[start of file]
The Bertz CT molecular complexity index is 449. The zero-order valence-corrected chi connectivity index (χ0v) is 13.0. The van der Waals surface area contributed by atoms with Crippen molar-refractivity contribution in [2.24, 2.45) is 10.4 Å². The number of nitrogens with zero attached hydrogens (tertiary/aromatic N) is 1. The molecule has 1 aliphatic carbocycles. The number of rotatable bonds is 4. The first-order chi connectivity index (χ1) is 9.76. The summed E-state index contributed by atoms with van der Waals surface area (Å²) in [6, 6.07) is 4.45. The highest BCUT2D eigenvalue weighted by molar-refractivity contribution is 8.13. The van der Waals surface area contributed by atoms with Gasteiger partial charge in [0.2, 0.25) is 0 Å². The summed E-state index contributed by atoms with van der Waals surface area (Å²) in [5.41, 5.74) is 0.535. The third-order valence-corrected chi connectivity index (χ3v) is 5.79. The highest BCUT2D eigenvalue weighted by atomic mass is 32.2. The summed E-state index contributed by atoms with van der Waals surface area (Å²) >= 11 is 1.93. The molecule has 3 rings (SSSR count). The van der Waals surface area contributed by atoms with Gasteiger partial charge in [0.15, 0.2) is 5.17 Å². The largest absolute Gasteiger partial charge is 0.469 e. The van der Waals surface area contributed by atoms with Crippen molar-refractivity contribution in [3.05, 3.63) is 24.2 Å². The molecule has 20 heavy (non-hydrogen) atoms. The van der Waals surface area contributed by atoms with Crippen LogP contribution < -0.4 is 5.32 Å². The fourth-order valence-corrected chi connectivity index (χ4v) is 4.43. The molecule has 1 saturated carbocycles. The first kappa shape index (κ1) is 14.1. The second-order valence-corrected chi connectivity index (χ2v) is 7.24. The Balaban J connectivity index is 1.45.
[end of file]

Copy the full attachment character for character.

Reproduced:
The Bertz CT molecular complexity index is 449. The zero-order valence-corrected chi connectivity index (χ0v) is 13.0. The van der Waals surface area contributed by atoms with Crippen molar-refractivity contribution in [2.24, 2.45) is 10.4 Å². The number of nitrogens with zero attached hydrogens (tertiary/aromatic N) is 1. The molecule has 1 aliphatic carbocycles. The number of rotatable bonds is 4. The first-order chi connectivity index (χ1) is 9.76. The summed E-state index contributed by atoms with van der Waals surface area (Å²) in [6, 6.07) is 4.45. The highest BCUT2D eigenvalue weighted by molar-refractivity contribution is 8.13. The van der Waals surface area contributed by atoms with Gasteiger partial charge in [0.2, 0.25) is 0 Å². The summed E-state index contributed by atoms with van der Waals surface area (Å²) in [5.41, 5.74) is 0.535. The third-order valence-corrected chi connectivity index (χ3v) is 5.79. The highest BCUT2D eigenvalue weighted by atomic mass is 32.2. The summed E-state index contributed by atoms with van der Waals surface area (Å²) >= 11 is 1.93. The molecule has 3 rings (SSSR count). The van der Waals surface area contributed by atoms with Gasteiger partial charge in [0.15, 0.2) is 5.17 Å². The largest absolute Gasteiger partial charge is 0.469 e. The van der Waals surface area contributed by atoms with Crippen molar-refractivity contribution in [3.05, 3.63) is 24.2 Å². The molecule has 20 heavy (non-hydrogen) atoms. The van der Waals surface area contributed by atoms with Crippen LogP contribution < -0.4 is 5.32 Å². The fourth-order valence-corrected chi connectivity index (χ4v) is 4.43. The molecule has 1 saturated carbocycles. The first kappa shape index (κ1) is 14.1. The second-order valence-corrected chi connectivity index (χ2v) is 7.24. The Balaban J connectivity index is 1.45.